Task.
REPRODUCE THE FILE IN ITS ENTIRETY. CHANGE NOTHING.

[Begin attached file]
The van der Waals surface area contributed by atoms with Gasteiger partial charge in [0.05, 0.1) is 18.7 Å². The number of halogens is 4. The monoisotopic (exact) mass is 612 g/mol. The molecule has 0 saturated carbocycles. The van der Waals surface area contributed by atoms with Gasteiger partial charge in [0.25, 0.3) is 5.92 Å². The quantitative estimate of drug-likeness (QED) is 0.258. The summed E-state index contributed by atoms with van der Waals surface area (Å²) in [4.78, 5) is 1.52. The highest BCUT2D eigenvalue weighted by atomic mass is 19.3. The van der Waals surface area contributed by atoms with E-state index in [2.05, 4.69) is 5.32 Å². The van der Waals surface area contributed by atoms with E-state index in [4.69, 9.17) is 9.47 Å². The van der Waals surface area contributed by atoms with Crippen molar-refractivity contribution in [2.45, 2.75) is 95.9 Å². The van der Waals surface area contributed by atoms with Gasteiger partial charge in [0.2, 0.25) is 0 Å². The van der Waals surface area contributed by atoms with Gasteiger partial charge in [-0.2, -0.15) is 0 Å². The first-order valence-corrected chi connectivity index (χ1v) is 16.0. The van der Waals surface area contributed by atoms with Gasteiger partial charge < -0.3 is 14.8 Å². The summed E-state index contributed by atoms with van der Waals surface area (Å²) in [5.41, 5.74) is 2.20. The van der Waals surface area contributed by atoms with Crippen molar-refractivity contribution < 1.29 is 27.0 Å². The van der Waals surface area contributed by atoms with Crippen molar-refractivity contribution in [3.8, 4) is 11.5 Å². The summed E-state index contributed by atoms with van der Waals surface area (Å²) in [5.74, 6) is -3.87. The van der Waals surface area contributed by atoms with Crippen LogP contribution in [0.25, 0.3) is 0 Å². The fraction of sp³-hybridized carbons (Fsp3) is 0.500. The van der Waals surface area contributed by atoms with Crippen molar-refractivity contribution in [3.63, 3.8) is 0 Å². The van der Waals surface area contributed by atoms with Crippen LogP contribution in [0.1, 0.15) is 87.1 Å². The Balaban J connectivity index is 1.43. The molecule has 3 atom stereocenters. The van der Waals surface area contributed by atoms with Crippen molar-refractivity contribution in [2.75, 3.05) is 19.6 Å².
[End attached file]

The van der Waals surface area contributed by atoms with Gasteiger partial charge in [0.05, 0.1) is 18.7 Å². The number of halogens is 4. The monoisotopic (exact) mass is 612 g/mol. The molecule has 0 saturated carbocycles. The van der Waals surface area contributed by atoms with Gasteiger partial charge in [0.25, 0.3) is 5.92 Å². The quantitative estimate of drug-likeness (QED) is 0.258. The summed E-state index contributed by atoms with van der Waals surface area (Å²) in [4.78, 5) is 1.52. The highest BCUT2D eigenvalue weighted by atomic mass is 19.3. The van der Waals surface area contributed by atoms with E-state index in [2.05, 4.69) is 5.32 Å². The van der Waals surface area contributed by atoms with E-state index in [4.69, 9.17) is 9.47 Å². The van der Waals surface area contributed by atoms with Crippen molar-refractivity contribution in [2.45, 2.75) is 95.9 Å². The van der Waals surface area contributed by atoms with Gasteiger partial charge in [0.2, 0.25) is 0 Å². The van der Waals surface area contributed by atoms with Gasteiger partial charge in [-0.2, -0.15) is 0 Å². The first-order valence-corrected chi connectivity index (χ1v) is 16.0. The van der Waals surface area contributed by atoms with Gasteiger partial charge < -0.3 is 14.8 Å². The summed E-state index contributed by atoms with van der Waals surface area (Å²) in [5.41, 5.74) is 2.20. The van der Waals surface area contributed by atoms with Crippen molar-refractivity contribution < 1.29 is 27.0 Å². The van der Waals surface area contributed by atoms with Crippen molar-refractivity contribution in [3.8, 4) is 11.5 Å². The summed E-state index contributed by atoms with van der Waals surface area (Å²) in [5.74, 6) is -3.87. The van der Waals surface area contributed by atoms with Crippen LogP contribution in [0.25, 0.3) is 0 Å². The fraction of sp³-hybridized carbons (Fsp3) is 0.500. The van der Waals surface area contributed by atoms with Crippen molar-refractivity contribution in [3.63, 3.8) is 0 Å². The van der Waals surface area contributed by atoms with Crippen LogP contribution in [0.1, 0.15) is 87.1 Å². The Balaban J connectivity index is 1.43. The molecule has 3 atom stereocenters. The van der Waals surface area contributed by atoms with Crippen molar-refractivity contribution in [2.75, 3.05) is 19.6 Å².